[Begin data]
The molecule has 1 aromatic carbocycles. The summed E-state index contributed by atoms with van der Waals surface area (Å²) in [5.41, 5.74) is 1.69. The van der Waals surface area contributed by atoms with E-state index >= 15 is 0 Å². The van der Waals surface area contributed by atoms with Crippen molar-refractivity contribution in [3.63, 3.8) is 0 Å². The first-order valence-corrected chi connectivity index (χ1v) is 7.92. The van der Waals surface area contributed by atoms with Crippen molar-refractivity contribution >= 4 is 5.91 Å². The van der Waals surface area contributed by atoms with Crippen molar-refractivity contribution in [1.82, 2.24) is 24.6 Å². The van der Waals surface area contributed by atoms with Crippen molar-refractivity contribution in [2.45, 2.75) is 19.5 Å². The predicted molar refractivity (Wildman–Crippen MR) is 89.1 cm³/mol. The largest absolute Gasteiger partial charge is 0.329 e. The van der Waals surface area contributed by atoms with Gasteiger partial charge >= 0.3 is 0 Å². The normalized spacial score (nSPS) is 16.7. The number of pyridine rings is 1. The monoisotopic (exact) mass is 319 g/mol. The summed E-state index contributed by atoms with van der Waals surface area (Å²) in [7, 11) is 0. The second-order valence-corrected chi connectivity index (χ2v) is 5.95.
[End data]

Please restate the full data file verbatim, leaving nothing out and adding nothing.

The molecule has 1 aromatic carbocycles. The summed E-state index contributed by atoms with van der Waals surface area (Å²) in [5.41, 5.74) is 1.69. The van der Waals surface area contributed by atoms with E-state index >= 15 is 0 Å². The van der Waals surface area contributed by atoms with Crippen molar-refractivity contribution in [3.63, 3.8) is 0 Å². The first-order valence-corrected chi connectivity index (χ1v) is 7.92. The van der Waals surface area contributed by atoms with Crippen molar-refractivity contribution >= 4 is 5.91 Å². The van der Waals surface area contributed by atoms with Crippen molar-refractivity contribution in [1.82, 2.24) is 24.6 Å². The van der Waals surface area contributed by atoms with Crippen molar-refractivity contribution in [2.45, 2.75) is 19.5 Å². The predicted molar refractivity (Wildman–Crippen MR) is 89.1 cm³/mol. The largest absolute Gasteiger partial charge is 0.329 e. The van der Waals surface area contributed by atoms with Gasteiger partial charge >= 0.3 is 0 Å². The normalized spacial score (nSPS) is 16.7. The number of pyridine rings is 1. The monoisotopic (exact) mass is 319 g/mol. The summed E-state index contributed by atoms with van der Waals surface area (Å²) in [7, 11) is 0. The second-order valence-corrected chi connectivity index (χ2v) is 5.95.